You can’t run your business without sales metrics, but measuring the wrong numbers or misinterpreting these numbers can be just as bad as not having any metrics at all.
For example, you might be getting thousands of visitors to your website per day, but no sales from that web traffic. Or you might have tens of thousands of followers on Twitter, but that doesn’t mean anything if none of those contacts lead to meaningful sales conversations.
When it comes to sales emails, just looking at metrics like “number of emails delivered,” “email open rates,” and “response rates” might reassure you, but they don’t actually show real results. In fact, they can even be misleading.
Here’s three sales metrics you should be watching if you want to know how your sales team is really performing.
Sales Metric #1: Quality of contact data
I can’t tell you how many times I’ve seen people waste their sales efforts on bad contact data. You can have the best email templates and sales strategy, but still get no results if you have incorrect or outdated contact information for your prospective customers.
For example, we’ve seen clients become distressed after Google blacklists them when they blast out thousands of emails with a high bounce rate of 20%. It’s hard to keep perfectly accurate contact data because information is constantly decaying as people change jobs, emails, and even first or last names.
However, if you let your email bounce rate get above 10%, you’re almost guaranteed to have problems with email deliverability, especially as you send more emails over time. You might get undelivered emails as a consequence in the beginning, leading to a lower open and response rate, but over time you might even get your email server’s IP blacklisted.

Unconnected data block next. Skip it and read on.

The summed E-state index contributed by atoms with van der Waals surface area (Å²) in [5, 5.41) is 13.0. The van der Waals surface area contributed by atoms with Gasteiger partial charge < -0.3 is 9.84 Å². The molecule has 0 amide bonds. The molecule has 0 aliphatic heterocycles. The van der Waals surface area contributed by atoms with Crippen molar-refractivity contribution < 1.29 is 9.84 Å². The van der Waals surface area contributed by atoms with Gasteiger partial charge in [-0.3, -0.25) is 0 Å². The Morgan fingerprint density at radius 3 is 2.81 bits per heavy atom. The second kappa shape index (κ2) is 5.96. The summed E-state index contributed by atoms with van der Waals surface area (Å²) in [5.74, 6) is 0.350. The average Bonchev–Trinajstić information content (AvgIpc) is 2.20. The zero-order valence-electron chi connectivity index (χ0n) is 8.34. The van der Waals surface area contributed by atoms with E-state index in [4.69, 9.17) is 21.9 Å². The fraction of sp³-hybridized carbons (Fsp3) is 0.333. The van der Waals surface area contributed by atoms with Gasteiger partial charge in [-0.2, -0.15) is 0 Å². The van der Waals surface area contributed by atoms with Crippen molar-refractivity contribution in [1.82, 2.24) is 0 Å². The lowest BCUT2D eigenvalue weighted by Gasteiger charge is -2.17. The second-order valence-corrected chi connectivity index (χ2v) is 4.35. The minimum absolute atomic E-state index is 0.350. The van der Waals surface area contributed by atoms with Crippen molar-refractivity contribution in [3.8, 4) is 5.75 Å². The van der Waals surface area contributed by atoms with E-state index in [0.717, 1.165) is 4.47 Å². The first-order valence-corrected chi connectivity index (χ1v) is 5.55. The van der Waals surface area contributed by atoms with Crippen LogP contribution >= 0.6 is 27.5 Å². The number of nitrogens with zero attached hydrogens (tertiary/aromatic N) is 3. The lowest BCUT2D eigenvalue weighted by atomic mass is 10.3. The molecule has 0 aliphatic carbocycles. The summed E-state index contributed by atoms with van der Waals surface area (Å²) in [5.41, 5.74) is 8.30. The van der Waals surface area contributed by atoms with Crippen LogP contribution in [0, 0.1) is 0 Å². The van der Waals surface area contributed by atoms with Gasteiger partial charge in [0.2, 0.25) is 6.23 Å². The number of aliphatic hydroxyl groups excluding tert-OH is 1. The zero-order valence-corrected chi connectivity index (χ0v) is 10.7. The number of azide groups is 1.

Likewise, you don’t want to waste your sales team’s time with emailing and calling people with the wrong information.
Sales Metric #2: Positive email response rate
It’s exciting to get lots of responses to your sales emails, but just looking at “response rate” as a number will count a lot of “false positives.” For example, many email analytics tools will automatically count any response, including “OOO” (out of office reminders), and other misleading auto-responders, as well as negative responses.
This becomes especially problematic when people are sending multiple emails across a sales email campaign, since there are more chances for responses that aren’t actually positive. It’s really important to keep track of positive response rates as well as negative, or unsubscribe requests, since the latter are likely to be associated with spam complaints.
With regards to positive response rates, you can also analyze your emails for specific keywords that appear to be recurring across similar sales emails. In general, you should pay special attention to positive responses that lead to fruitful sales conversations, and ideally close deals.
Sales Metric #3: Quality of sales conversations
One of our clients was complaining that our sales emails were getting them lots of responses, but they weren’t having enough quality sales conversations that they could actually Go to the full article.